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FDR and Campobello

Franklin D. Roosevelt’s experiences, and what he learned on Campobello, played a role in shaping a great leader of the United States and of the world.

FDR with Model Boats

FDR and his "Beloved Island"

From 1883, when Franklin was one year old, until he was stricken by polio in 1921, he spent most of his summers on this rugged and beautiful island on Passamaquoddy Bay. Here they sailed, canoed, golfed, hiked, and picnicked in a beautiful and rugged outdoor environment. Time spent pursuing such activities and exploring the outdoors with local fishermen and neighbor friends influenced the young man who was to become President of the United States.

As President, his attitudes and policies toward Canada and toward international cooperation were undoubtedly influenced by personal relationships and close ties with Canadians developed over a period of many summer vacations on Campobello. His natural resource-based policies no doubt reflected in part his great love of Campobello’s rich natural heritage. And his policies toward Native Americans were a reflection of his associations with the Passamaquoddy Indians he came to know and respect at Campobello.

FDR Stricken with Polio

In the 1920 elections, FDR campaigned for the vice-presidency. The Democratic ticket was defeated and Roosevelt took charge, as a vice-president, of the New York office of the Fidelity and Deposit Company of Maryland. By August 1921, he was looking forward to a good rest at his beloved Campobello Island. During this first extended summer at Campobello in more than a decade, he ran a high fever and his legs suddenly grew weak. "My left leg lagged," he recalled. "Presently it refused to work, and then the other..." At the age of 39, he had contracted infantile paralysis. Eleanor and the five children continued to visit the island during the summers, but convalescence and his involvement in active politics prevented FDR's return. Nearly twelve years passed before he came back to Campobello.

"The only thing we have to fear is fear itself – nameless, unreasoning, unjustified terror which paralyzes needed efforts to convert retreat into advance." - Franklin D. Roosevelt

His Return as President

After four years as Governor of New York (1929-1933), FDR was elected President of the United States. The first 100 days of his Administration were trying for him, and by June 1933, he felt the need for a good vacation. Recalling his happy experiences at Campobello, the President planned a sailing trip to the island. The schooner Amberjack II sailed from Marion, Massachusetts on June 18, with the President at the helm much of the time. His visit was too brief for his satisfaction, as were his subsequent visits on July 29-30, 1936 and August 14-15, 1939. While his visits after the polio attack were few and brief, his love of the island and his long associations with its people left a lasting impression.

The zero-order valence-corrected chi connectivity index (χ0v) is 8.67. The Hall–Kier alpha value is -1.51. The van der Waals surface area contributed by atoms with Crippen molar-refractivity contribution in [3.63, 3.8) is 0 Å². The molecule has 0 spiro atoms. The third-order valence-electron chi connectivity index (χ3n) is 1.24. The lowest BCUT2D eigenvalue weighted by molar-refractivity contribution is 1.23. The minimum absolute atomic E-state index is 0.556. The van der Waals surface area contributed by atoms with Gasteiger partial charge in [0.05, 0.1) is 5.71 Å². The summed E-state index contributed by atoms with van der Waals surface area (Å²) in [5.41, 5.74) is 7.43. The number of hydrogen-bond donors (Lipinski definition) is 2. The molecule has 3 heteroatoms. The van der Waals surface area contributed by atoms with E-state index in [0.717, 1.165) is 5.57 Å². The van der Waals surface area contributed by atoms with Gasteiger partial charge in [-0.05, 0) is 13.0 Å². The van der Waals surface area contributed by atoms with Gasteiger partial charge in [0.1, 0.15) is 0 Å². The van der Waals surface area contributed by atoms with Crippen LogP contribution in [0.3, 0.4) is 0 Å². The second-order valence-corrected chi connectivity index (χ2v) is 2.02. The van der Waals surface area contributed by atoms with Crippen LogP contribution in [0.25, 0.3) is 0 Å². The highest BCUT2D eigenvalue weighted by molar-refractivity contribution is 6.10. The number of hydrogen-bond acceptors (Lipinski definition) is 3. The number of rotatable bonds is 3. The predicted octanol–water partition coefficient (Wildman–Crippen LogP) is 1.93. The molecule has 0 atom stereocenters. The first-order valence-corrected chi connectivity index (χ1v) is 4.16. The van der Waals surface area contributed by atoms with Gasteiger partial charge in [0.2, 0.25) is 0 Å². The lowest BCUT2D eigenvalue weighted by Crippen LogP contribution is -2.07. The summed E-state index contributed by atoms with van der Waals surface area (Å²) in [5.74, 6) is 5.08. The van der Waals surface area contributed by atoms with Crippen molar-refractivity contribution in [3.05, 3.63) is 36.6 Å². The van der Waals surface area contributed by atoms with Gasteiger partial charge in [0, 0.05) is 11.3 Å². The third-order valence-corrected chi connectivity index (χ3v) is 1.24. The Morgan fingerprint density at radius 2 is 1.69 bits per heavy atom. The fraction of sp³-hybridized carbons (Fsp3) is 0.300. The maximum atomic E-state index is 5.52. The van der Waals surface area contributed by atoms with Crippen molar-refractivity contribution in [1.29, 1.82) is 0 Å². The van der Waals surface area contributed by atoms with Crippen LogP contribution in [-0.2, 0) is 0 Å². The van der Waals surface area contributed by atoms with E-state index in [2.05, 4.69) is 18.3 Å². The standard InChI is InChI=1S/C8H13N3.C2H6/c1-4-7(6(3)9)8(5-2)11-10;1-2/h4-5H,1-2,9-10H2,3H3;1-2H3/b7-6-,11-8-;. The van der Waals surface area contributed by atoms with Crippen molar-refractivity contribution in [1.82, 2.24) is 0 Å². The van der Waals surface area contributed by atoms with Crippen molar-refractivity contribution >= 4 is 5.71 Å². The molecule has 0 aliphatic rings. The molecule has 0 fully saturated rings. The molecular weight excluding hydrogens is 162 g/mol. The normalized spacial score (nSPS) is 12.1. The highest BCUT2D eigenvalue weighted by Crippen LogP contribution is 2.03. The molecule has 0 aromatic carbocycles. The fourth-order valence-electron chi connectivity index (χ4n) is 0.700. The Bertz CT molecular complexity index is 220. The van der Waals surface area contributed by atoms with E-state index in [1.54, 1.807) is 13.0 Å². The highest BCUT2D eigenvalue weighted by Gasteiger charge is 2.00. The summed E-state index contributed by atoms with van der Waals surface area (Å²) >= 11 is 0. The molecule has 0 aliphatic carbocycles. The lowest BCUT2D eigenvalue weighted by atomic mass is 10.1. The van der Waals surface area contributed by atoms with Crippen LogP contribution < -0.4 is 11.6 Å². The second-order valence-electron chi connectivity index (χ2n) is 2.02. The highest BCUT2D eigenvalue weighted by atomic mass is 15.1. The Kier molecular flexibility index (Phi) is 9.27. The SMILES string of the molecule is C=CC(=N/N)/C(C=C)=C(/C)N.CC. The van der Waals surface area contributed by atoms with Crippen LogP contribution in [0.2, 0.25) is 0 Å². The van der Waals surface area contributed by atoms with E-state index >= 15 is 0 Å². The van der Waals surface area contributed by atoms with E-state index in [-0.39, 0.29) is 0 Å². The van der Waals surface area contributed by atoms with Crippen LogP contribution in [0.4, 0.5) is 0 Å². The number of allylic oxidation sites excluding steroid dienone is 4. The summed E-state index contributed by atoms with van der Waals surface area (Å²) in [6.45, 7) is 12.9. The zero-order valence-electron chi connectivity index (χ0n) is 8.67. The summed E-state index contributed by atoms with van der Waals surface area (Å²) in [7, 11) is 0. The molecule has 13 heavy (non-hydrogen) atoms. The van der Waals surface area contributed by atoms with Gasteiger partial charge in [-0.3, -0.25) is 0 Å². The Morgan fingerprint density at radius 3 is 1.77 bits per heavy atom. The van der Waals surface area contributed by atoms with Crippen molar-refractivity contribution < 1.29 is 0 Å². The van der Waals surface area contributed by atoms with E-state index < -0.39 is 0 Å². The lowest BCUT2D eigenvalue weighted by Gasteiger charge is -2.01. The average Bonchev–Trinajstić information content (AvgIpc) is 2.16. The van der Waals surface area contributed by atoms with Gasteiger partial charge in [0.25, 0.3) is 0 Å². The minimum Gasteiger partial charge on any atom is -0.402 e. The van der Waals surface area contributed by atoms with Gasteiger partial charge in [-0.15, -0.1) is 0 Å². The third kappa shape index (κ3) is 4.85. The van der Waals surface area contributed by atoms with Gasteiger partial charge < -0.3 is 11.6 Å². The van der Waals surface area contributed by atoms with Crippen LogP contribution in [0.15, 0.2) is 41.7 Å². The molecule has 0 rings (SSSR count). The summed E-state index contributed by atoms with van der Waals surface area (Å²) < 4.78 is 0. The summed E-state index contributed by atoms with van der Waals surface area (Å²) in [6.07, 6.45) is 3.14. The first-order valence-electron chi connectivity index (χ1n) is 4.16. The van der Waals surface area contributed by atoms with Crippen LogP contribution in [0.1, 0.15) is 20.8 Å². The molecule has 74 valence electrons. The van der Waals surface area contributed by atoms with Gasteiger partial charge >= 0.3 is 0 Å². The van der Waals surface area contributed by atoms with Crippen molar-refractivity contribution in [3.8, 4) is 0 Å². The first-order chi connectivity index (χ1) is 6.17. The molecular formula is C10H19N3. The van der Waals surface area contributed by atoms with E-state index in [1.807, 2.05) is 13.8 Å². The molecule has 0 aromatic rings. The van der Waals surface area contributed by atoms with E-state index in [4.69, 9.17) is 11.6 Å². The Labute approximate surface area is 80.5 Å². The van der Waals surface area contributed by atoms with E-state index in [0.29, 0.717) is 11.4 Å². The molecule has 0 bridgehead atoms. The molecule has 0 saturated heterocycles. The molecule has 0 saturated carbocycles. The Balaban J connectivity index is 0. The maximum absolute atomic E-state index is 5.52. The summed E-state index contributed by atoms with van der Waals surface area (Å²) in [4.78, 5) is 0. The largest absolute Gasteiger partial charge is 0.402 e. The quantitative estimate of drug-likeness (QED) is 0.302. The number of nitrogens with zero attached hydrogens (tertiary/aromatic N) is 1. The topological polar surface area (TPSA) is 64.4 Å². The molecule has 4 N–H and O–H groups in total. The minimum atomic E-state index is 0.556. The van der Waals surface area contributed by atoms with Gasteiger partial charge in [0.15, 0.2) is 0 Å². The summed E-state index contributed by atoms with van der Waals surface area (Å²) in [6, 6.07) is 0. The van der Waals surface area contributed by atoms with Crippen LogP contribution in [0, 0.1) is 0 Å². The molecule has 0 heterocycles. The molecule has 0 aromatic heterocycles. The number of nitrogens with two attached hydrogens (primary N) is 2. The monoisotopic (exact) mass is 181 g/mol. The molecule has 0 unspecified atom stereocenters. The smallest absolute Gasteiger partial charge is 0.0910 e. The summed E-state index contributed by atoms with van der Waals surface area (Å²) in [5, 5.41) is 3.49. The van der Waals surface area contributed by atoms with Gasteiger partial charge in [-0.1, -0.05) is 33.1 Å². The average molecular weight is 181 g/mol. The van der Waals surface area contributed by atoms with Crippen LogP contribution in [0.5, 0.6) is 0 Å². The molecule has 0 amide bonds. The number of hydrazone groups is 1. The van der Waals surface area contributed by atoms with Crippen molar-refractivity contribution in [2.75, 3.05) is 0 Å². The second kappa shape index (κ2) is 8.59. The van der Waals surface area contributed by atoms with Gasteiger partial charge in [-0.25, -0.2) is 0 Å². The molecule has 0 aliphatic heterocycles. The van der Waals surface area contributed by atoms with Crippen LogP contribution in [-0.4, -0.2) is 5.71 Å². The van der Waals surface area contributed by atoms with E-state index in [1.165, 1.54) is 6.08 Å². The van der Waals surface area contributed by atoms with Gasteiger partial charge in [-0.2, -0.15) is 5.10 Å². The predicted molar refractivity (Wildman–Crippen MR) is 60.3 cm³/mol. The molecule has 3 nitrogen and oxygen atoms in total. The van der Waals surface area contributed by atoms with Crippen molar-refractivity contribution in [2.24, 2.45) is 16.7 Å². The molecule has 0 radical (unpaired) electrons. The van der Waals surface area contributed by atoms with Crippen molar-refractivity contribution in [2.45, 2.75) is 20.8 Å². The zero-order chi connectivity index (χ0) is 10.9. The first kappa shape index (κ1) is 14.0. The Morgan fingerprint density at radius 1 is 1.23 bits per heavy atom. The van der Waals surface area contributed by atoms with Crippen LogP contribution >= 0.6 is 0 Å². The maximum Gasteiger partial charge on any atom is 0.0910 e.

The Importance of FDR

Franklin Delano Roosevelt is remembered as a leader of tremendous significance in the history of the United States, the President who led his country through the Great Depression and World War II. Campobello was his "beloved island," a home place during his early years, and is therefore a fitting site to honor his memory.

Running for president against Herbert Hoover in 1932, FDR campaigned vigorously and promised a "new deal for the American people." He was elected in a landslide. In his March 4, 1933, inaugural address, during the worst economic crisis in U.S. history, he said "The only thing we have to fear is fear itself." Within days, he had saved the nation's financial institutions from collapse through an extended "bank holiday".

Barely a week into office, FDR made the first of his "Fireside Chat" radio broadcasts, which persuasively explained the administration's policies to a vast national radio audience. The New Deal profoundly changed the U.S. by introducing social security and unemployment insurance, price supports for farmers and a minimum wage for workers, insurance for bank deposits and regulation of the stock market. An "alphabet soup" of new government agencies (some of which lasted only a few years) implemented these changes.

The greatest political campaigner of his era, FDR sought and won an unprecedented third term as president in 1940. By the end of the 1930's, much of his attention had shifted from unemployment to German and Japanese military aggression. As war broke out in Europe, FDR worked to overcome American isolationism and provided vital aid to Britain. The subsequent U.S. increase in defense production returned most of the unemployed to work. On Dec. 8, 1941, the day after Pearl Harbor was attacked by the Japanese, FDR signed the Congressional declaration of war against Japan. Three days later, Germany and Italy declared war on the U.S. After Pearl Harbor, he oversaw an industrial and military mobilization that armed the democracies and helped to win the largest war in history. In 1944, his health deteriorating, FDR successfully campaigned for a fourth term as president. He died of a cerebral hemorrhage at Warm Springs on April 12, 1945, just a few weeks before the Allies' victory in Europe. He was 63.